I get many search queries that hit my website, and loads of questions, pertaining to how long it takes to read the Great Books of the Western World (GBWW), edited by Mortimer Adler. Of course, there’s no strict answer to this question, but I can give some perspective. I think, for the average working layperson, reading the set within ten years is more than reasonable. A couple such plans may be found by clicking here and here. In fact, another plan puts the duration at seven years, and this might be the outright reasonable timeframe for the average working (and more or less disciplined) layperson. That particular plan may be found here, by clicking on this sentence. Partly, it will depend on reading speed and speed of comprehension; but there is an additional consideration, which so often is missed by the folks who make these reading plans, especially the more intense versions. That consideration is reflection, contemplation, and, to put it most precisely, sustained meditation on the work. There is something moderately paradoxical in this, because it not only requires time, and evaluation of the text with respect to its period in history, its intellectual tradition, and place within the “Great Conversation” entailing the whole of the intellectual tradition, it is also a process that is also necessarily incomplete (i.e., ever requiring more time in contemplation). It is incomplete, because full evaluation requires bringing those great books already read into conversation with that which has been recently read. My point is that, though one might seek to read the Great Books of the Western World, it is very easy to rush the process. “Having read” is not necessarily to say “having read deeply and understood on many levels”; likewise, it is not to say, as Allan Bloom has put it, that the book has become a part of you.
I make these last set of points to encourage digestion of great books. The first set of remarks point toward the ontological possibility and feasibility of reading the series, so far as the average working layperson is concerned. I think it natural to presume, as one should, that the readers I call “at-large intellectuals” can read the series much more quickly, while still spending time at the appropriate level of thought upon the works. These at-large intellectuals are those who spend a considerable amount of free time reading, in conversazione, and perhaps even writing, for their own purposes, their thoughts on various books, articles, and ideas. At-large intellectuals can probably, regardless of reading speed, do the series in four or five years –three, if work schedule and nature of employment permits. A good particular case I have to refer to is one such at-large intellectual friend, Gabriel Fischer, a Pittsburgh firefighter. His timeline for finishing the Great Books of the Western World has been put firmly at the five to six year mark, and that’s with supplementary material (see recommendations below). He certainly has a number of other, competing intellectual pursuits, such as reading popular periodicals (New Yorker, Atlantic, Current Affairs, etc.) and teaching himself Spanish —not to mention two children. Given this example, I think four years is a solid guess at a duration for completion.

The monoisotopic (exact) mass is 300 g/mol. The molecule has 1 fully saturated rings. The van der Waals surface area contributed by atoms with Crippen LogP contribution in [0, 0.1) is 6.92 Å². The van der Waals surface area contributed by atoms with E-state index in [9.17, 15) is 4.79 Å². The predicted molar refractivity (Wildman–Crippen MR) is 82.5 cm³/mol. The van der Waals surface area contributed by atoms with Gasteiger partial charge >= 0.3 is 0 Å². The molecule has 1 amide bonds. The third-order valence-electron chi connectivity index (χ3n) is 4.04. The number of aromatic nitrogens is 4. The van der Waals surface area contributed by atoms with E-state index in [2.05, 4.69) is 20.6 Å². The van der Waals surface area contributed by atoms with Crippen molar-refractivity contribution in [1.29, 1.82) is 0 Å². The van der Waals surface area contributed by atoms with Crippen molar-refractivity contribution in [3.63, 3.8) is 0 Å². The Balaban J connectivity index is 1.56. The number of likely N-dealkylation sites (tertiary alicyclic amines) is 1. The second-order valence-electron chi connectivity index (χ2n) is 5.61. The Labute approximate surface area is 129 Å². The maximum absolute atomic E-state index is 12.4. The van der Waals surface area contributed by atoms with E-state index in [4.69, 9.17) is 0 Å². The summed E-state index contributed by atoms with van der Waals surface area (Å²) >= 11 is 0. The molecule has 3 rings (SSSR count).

Again, bearing in my comments to the effect of “having read but not having absorbed,” I read nearly all of the books in a period of fourteen to eighteen months. For the most part, that’s all I was doing during that period, which was broken into two pieces –six months coming right as I was exiting high school, the other eight to twelve months coming during my M.A. work in Humanities at American Public University. After high school, I was taken under the wing of my then-intellectual mentor, historian-cum-high-school teacher, Ernie Oskey. Struck by the amount of knowledge someone could have about the world —and I still find his knowledge immensely impressive—, and consequently feeling like I didn’t know anything by comparison, I set out reading all day —and I mean ALL DAY. In the six months, or a bit less, between high school and starting studies in physics, mathematics, and astronomy at the University of Pittsburgh, I read between 450 and 500 books, construing “books” loosely as anything from the length of Acadia to The Grapes of Wrath. (This is not at all unlike me and my obsessive study habits, which, for those who know me, can be likened to my period of studying chess, going from not knowing how to play to USCF B-class player in two years (2008-2010) as an adult —a feat rarely heard of.) For those as obsessive as myself, the Mortimer’s collection can be read at breakneck speeds within a year’s time, but, for the sake making the works of part of you, I do not recommend it. What I do recommend, as my good friend and abovementioned at-large intellectual independently suggests, is to do context-building lecture series alongside the great books as a supplement toward understanding. Such lecture series may be found to be produced by the Teaching Company, or within the productions of Recorded Books’ “Modern Scholars” series, through Free Culture, open courseware of numerous universities, iTunes university, and anyone offering a “mooc,” which a “massive open online course.” As I go through Homer again (the first time being while at American Public University), I do so with the Teaching Company’s series on Homer, for example.
 Actually, this was one of the reasons I did the degree there: they generated a large part of their master’s program around Adler’s set. It also gave plenty of time to do some of the reflecting that I recommend to folks embarking upon the list of works.